Mahvish Khan: Guantanamo Bay is a place where only aliens and non-U.S. citizens have been held. It is outside of U.S. jurisdiction and that has allowed the administration to create legal loopholes and strip the legal rights of prisoners.


Reston, Va.: In what specific respects is the prison illegal and unconstitutional?

Mahvish Khan: The right of habeus corpus is enshrined in our constitution and it forces the jailer to show why he is holding somebody prisoner. It's also unconstitutional in that these detainees have been given no legal recourse, they have not been afforded the right to a trial or lawyers. There's hearsay evidence used against them in their military commissions. In addition to violating domestic law, it violates international law, the Geneva Conventions and it goes against past historical U.S. precedent.


Detroit, Mich.: Do you know if there is a time-line for closing of the prison?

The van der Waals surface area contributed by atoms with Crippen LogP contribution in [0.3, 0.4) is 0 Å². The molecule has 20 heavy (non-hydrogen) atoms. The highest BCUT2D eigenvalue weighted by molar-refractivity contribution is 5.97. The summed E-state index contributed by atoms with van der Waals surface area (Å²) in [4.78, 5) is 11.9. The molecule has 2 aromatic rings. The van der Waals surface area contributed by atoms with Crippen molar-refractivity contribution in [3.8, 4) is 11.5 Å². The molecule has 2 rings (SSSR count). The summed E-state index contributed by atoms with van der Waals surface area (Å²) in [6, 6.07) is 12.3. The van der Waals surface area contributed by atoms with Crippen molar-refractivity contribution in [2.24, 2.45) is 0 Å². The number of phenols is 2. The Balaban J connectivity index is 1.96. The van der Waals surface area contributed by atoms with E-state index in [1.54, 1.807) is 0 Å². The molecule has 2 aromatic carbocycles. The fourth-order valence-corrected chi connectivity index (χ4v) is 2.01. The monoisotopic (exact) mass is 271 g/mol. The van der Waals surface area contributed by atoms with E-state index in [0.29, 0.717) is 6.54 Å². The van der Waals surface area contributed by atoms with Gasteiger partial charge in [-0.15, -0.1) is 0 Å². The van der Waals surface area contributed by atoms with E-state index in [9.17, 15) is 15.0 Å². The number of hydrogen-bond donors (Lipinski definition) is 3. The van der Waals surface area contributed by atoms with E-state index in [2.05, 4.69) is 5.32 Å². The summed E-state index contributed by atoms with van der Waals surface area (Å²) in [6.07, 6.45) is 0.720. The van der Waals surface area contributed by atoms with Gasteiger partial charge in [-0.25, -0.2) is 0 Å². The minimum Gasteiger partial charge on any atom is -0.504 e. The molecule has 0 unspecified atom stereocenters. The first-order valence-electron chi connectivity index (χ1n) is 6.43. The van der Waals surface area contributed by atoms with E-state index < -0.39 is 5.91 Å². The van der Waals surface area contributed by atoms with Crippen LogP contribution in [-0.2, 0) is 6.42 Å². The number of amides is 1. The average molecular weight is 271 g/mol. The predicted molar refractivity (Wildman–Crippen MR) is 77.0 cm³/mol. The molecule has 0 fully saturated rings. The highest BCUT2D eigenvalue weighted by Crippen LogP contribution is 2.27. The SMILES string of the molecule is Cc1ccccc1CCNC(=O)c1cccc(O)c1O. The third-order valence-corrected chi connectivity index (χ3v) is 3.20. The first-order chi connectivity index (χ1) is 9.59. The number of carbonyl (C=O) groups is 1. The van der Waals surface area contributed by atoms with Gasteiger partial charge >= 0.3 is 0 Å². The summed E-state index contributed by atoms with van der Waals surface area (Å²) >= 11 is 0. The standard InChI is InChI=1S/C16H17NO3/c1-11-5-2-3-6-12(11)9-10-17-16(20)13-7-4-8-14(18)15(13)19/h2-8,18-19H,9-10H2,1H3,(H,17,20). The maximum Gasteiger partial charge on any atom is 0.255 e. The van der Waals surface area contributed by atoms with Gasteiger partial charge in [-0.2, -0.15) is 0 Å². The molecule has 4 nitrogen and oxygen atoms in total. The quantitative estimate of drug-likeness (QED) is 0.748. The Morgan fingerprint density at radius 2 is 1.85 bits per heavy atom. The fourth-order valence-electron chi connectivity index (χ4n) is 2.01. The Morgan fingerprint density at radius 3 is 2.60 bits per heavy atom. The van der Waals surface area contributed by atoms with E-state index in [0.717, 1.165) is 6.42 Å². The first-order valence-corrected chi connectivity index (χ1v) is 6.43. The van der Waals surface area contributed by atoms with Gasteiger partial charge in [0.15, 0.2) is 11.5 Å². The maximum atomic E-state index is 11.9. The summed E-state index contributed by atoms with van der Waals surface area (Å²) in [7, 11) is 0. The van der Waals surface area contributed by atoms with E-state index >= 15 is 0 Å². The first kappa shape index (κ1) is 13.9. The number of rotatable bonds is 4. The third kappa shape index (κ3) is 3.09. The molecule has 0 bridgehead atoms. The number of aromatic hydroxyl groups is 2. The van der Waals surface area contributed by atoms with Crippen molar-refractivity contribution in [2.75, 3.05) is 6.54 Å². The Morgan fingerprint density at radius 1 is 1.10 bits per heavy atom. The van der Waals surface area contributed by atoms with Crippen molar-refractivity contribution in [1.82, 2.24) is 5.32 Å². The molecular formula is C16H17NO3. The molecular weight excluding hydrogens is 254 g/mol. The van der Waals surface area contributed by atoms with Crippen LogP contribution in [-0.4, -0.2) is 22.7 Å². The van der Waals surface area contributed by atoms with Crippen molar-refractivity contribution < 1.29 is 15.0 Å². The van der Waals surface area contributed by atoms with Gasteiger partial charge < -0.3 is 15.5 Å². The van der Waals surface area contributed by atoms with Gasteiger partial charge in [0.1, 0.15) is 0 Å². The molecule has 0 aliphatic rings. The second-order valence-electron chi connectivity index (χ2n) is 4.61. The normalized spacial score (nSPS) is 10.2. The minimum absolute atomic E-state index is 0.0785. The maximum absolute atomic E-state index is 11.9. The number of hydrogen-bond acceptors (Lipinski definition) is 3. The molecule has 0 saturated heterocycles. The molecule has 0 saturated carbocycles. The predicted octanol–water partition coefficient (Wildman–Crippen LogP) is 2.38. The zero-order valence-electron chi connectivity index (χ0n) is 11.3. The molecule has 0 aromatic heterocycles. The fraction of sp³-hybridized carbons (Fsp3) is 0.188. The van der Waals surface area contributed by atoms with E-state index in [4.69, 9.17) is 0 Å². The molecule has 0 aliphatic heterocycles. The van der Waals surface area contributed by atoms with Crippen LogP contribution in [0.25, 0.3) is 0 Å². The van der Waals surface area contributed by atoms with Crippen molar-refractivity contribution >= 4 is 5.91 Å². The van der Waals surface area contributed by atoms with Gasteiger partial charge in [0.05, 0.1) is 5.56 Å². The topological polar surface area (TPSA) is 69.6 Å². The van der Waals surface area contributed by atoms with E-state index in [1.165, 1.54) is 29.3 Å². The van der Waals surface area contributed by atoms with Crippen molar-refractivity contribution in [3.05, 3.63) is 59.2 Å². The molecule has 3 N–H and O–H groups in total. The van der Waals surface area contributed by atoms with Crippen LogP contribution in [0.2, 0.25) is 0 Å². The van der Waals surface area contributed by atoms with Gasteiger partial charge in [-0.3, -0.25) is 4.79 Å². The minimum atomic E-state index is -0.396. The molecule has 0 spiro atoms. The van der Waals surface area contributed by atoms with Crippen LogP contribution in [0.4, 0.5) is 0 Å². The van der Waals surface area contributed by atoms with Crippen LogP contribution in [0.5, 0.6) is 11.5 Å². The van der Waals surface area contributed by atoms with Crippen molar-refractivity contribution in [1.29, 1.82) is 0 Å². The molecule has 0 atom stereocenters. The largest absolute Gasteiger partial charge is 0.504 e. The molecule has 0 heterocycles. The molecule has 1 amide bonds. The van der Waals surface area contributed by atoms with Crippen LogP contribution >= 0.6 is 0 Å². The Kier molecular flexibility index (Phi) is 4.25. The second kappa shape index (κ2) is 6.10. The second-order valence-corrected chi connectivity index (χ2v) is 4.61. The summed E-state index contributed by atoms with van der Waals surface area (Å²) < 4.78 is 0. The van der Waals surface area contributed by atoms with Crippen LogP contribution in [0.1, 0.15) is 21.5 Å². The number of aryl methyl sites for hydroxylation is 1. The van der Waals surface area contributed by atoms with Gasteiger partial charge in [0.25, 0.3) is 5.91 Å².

From the recently published list of the prisoners, I was surprised that in addition to the "regular suspects" (Afghans, Arabs, Pakistanis) that there are also prisoners from less suspecting countries like China. It seems absurd that Chinese are terror suspects.

Besides the somewhat random list of their country of origin, the common link between the prisoners seem to be that they are Muslim and not white. Do you think that racism is a part of the reason for the horrible treatment that is inflicted upon them?

Mahvish Khan: I don't know if racism is the reason they have been treated the way they are. To my knowledge there is no plan to close the prison; in fact they are in the process of building another detention facility called Camp Six. So in fact it appears as though they're expanding. With regard to the Chinese detainees, those are the Uighars and they've been designated as non-enemy combatants.